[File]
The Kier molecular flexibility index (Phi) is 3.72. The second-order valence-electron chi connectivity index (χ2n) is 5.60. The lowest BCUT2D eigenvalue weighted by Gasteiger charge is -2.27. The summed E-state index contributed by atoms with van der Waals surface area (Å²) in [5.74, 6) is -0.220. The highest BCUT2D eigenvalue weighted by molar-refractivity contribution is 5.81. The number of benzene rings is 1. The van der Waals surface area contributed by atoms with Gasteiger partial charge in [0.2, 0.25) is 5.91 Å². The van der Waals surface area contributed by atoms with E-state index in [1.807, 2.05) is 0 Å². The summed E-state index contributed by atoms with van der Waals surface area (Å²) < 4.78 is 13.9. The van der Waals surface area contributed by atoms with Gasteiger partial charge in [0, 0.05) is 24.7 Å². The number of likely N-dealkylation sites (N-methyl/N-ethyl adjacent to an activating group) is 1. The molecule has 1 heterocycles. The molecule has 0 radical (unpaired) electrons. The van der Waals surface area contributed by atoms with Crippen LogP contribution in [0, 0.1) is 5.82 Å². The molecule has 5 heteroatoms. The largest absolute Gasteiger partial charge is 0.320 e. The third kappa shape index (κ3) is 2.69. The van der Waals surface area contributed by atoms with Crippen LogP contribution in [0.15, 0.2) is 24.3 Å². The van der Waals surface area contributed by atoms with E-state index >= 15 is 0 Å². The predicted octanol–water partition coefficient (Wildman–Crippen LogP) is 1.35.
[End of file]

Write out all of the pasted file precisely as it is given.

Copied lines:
The Kier molecular flexibility index (Phi) is 3.72. The second-order valence-electron chi connectivity index (χ2n) is 5.60. The lowest BCUT2D eigenvalue weighted by Gasteiger charge is -2.27. The summed E-state index contributed by atoms with van der Waals surface area (Å²) in [5.74, 6) is -0.220. The highest BCUT2D eigenvalue weighted by molar-refractivity contribution is 5.81. The number of benzene rings is 1. The van der Waals surface area contributed by atoms with Gasteiger partial charge in [0.2, 0.25) is 5.91 Å². The van der Waals surface area contributed by atoms with E-state index in [1.807, 2.05) is 0 Å². The summed E-state index contributed by atoms with van der Waals surface area (Å²) < 4.78 is 13.9. The van der Waals surface area contributed by atoms with Gasteiger partial charge in [0, 0.05) is 24.7 Å². The number of likely N-dealkylation sites (N-methyl/N-ethyl adjacent to an activating group) is 1. The molecule has 1 heterocycles. The molecule has 0 radical (unpaired) electrons. The van der Waals surface area contributed by atoms with Crippen LogP contribution in [0, 0.1) is 5.82 Å². The molecule has 5 heteroatoms. The largest absolute Gasteiger partial charge is 0.320 e. The third kappa shape index (κ3) is 2.69. The van der Waals surface area contributed by atoms with Crippen LogP contribution in [0.15, 0.2) is 24.3 Å². The van der Waals surface area contributed by atoms with E-state index >= 15 is 0 Å². The predicted octanol–water partition coefficient (Wildman–Crippen LogP) is 1.35.